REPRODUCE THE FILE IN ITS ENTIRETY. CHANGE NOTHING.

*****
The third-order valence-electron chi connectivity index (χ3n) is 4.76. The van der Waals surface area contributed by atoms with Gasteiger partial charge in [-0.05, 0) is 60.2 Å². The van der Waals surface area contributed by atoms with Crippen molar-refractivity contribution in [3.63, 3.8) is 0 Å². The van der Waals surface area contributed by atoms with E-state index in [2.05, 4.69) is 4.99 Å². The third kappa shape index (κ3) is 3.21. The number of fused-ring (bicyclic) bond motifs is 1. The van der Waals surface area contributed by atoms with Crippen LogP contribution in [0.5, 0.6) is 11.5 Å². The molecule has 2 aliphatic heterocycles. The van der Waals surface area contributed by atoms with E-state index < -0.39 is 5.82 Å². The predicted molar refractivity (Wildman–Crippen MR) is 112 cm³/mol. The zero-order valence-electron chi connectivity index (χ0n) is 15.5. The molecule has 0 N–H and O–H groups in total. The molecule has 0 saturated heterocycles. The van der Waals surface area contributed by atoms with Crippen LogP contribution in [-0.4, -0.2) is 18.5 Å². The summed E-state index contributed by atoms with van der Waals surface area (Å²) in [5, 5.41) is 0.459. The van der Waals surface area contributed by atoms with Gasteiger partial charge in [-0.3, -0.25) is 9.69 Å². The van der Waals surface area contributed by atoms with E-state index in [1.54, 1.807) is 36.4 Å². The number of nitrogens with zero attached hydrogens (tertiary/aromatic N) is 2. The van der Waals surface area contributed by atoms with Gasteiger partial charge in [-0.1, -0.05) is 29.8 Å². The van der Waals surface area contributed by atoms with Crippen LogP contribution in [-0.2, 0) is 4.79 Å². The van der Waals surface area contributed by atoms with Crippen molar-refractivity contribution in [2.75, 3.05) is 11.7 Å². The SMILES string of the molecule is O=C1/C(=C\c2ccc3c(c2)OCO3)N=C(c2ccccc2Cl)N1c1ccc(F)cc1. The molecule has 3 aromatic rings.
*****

The third-order valence-electron chi connectivity index (χ3n) is 4.76. The van der Waals surface area contributed by atoms with Gasteiger partial charge in [-0.05, 0) is 60.2 Å². The van der Waals surface area contributed by atoms with Crippen molar-refractivity contribution in [3.63, 3.8) is 0 Å². The van der Waals surface area contributed by atoms with E-state index in [2.05, 4.69) is 4.99 Å². The third kappa shape index (κ3) is 3.21. The number of fused-ring (bicyclic) bond motifs is 1. The van der Waals surface area contributed by atoms with Crippen LogP contribution in [0.5, 0.6) is 11.5 Å². The molecule has 2 aliphatic heterocycles. The van der Waals surface area contributed by atoms with E-state index < -0.39 is 5.82 Å². The predicted molar refractivity (Wildman–Crippen MR) is 112 cm³/mol. The zero-order valence-electron chi connectivity index (χ0n) is 15.5. The molecule has 0 N–H and O–H groups in total. The molecule has 0 saturated heterocycles. The van der Waals surface area contributed by atoms with Crippen LogP contribution in [-0.4, -0.2) is 18.5 Å². The summed E-state index contributed by atoms with van der Waals surface area (Å²) in [5, 5.41) is 0.459. The van der Waals surface area contributed by atoms with Gasteiger partial charge in [-0.3, -0.25) is 9.69 Å². The van der Waals surface area contributed by atoms with E-state index in [1.54, 1.807) is 36.4 Å². The number of nitrogens with zero attached hydrogens (tertiary/aromatic N) is 2. The van der Waals surface area contributed by atoms with Gasteiger partial charge in [-0.1, -0.05) is 29.8 Å². The van der Waals surface area contributed by atoms with Crippen LogP contribution in [-0.2, 0) is 4.79 Å². The van der Waals surface area contributed by atoms with Crippen molar-refractivity contribution in [2.75, 3.05) is 11.7 Å². The SMILES string of the molecule is O=C1/C(=C\c2ccc3c(c2)OCO3)N=C(c2ccccc2Cl)N1c1ccc(F)cc1. The molecule has 3 aromatic rings.